Development of foreland basins around western Sichuan basin, and implications for mountain building in eastern Tibet

Monday, 15 December 2014
Shi Chen, IGP Institute of Geophysics, China Earthquake Administration, Beijing, China and Mian Liu, University of Missouri Columbia, Columbia, MO, United States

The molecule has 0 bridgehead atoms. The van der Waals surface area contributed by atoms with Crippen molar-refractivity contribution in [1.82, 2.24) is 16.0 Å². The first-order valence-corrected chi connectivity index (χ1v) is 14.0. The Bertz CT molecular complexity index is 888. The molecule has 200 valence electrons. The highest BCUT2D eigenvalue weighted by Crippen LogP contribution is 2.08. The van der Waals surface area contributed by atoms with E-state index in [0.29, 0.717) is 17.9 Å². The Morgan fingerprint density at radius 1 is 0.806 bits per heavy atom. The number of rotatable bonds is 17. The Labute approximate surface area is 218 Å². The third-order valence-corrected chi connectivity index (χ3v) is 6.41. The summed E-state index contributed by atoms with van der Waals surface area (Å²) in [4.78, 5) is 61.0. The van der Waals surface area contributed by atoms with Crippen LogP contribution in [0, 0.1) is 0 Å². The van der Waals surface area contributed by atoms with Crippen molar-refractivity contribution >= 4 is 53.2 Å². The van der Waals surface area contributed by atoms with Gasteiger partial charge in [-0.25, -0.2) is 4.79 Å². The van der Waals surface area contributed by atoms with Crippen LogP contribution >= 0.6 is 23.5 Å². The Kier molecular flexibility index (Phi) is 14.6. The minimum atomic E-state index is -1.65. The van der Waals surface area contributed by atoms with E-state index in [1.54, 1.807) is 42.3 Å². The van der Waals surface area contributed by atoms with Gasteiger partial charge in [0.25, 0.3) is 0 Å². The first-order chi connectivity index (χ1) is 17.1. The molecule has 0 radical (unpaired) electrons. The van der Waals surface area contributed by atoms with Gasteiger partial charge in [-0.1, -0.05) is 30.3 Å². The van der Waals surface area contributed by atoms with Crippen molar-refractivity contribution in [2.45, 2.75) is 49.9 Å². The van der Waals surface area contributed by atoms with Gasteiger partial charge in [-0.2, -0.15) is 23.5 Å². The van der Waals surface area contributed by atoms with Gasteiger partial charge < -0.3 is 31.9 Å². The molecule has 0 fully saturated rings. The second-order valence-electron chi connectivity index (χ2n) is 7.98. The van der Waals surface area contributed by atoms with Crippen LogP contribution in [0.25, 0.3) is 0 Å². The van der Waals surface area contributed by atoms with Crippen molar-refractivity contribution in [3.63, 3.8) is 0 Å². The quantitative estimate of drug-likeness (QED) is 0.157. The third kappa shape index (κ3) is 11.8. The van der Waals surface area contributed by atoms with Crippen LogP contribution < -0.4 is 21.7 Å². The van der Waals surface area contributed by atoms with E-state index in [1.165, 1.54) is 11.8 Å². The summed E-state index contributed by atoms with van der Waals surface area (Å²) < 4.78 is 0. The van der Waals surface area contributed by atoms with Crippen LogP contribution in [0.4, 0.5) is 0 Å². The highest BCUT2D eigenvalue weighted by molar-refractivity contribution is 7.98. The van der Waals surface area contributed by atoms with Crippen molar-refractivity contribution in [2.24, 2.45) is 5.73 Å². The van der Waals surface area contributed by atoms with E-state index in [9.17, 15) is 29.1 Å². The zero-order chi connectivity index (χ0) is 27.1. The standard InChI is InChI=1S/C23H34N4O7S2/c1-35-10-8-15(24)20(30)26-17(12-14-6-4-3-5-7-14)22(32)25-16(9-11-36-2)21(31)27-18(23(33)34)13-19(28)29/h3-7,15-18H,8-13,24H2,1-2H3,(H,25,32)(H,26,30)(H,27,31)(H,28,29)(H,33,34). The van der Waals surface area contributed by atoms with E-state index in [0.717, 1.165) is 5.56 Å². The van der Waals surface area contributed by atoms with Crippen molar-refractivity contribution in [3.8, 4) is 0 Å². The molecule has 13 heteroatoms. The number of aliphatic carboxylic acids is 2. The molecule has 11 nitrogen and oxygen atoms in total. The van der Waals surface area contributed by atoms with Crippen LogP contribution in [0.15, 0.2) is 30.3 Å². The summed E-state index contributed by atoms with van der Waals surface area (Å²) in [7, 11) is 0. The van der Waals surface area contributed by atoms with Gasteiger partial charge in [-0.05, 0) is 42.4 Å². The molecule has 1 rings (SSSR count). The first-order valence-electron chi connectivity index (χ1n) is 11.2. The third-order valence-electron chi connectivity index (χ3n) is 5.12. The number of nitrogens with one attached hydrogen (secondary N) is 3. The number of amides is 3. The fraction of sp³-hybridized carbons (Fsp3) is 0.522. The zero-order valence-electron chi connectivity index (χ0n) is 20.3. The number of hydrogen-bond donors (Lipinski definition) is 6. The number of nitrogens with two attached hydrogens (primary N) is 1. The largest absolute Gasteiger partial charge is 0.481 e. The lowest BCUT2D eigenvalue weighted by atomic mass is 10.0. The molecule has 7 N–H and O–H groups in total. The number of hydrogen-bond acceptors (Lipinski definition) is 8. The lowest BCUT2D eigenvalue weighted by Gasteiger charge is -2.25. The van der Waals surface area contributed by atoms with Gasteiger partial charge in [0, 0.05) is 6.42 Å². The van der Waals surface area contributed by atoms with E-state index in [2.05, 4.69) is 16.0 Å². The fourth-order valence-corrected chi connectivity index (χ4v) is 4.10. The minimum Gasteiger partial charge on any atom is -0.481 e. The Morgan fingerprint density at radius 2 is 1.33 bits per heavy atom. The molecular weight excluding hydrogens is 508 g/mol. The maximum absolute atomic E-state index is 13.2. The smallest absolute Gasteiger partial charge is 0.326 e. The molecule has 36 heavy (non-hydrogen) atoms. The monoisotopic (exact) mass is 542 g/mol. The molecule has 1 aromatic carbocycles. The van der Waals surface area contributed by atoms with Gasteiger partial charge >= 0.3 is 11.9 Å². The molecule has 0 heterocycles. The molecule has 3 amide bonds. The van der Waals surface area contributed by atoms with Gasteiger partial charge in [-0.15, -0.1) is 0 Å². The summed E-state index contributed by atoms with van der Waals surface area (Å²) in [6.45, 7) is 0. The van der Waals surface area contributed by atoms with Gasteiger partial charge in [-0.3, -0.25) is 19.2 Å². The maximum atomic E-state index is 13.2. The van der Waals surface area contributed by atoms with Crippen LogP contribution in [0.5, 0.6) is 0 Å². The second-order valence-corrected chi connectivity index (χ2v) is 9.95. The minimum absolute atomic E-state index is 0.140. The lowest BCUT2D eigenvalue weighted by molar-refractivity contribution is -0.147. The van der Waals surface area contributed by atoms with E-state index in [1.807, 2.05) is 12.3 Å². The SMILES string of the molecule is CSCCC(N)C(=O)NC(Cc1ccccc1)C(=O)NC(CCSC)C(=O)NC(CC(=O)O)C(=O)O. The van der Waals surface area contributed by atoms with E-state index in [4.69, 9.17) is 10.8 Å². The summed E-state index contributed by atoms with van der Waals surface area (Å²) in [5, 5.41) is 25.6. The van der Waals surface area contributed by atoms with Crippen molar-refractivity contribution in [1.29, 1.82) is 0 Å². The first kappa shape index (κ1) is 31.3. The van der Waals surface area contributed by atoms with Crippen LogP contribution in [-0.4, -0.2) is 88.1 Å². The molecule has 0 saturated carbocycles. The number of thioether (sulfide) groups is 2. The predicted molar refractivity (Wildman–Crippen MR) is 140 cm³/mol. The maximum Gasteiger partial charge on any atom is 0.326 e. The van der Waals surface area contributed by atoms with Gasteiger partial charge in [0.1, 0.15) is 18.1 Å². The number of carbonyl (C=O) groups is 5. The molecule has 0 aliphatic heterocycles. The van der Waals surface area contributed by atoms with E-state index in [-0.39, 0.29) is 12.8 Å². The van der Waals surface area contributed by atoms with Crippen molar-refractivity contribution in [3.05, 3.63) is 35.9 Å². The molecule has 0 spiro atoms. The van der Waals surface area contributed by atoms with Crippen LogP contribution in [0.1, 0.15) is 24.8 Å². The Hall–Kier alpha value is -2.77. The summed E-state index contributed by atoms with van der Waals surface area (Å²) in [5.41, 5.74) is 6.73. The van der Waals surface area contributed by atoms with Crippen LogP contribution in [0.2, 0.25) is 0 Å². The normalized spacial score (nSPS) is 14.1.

The Sichuan basin is surrounded by the Tibetan Plateau to the west, and the Michang Shan and Daba Shan mountains to the north and northwest. Foreland basins have been developed along the western and northern margins of the Sichuan basin since Triassic, receiving sediments with significant along-strike variations. These sediment records provide useful insights into the history of mountain building around the Sichuan Basin. We have collected exploration well data from western Sichuan Basin. Using backstripping, we reconstructed the basement deformation history, which reflect sedimentary and tectonic loadings related to mountain building. We used a 3-D numerical modeling technique with multi-grid technique to simulate flexural deformation of the Sichuan Basin lithosphere, and to infer tectonic loading and mountain building along western and northern margins of the Sichuan Basin from the late Triassic to the Cenozoic. Our results suggest that the shortening of the Daba Shan and Michuan Shan orogens mainly occurred during the late Jurassic-Cretaceous. During Cenozoic, the tectonic loading mainly occurred along the southwestern margins of the Sichuan Basin, corresponding to the development of the Longmen Shan mountain belt. The tectonic loading of the northern Longmen Shan on the Sichuan Basin has been markedly reduced since the Cenozoic, evidenced by the lack of Cenozoic foreland basin development. This indicates mechanical decoupling between uplift of the Tibetan Plateau and the Sichuan Basin, consistent with the deep down-cutting of the Longmen Shan fault and predominantly strike-slip motion on the fault. The limited Cenozoic foreland basin development in the southwestern margin of the Sichuan Basin is consistent with localized high-angle thrusting of the southern Longmen Shan mountains. This work was supported by the National Natural Science Foundation of China (grants 41104046).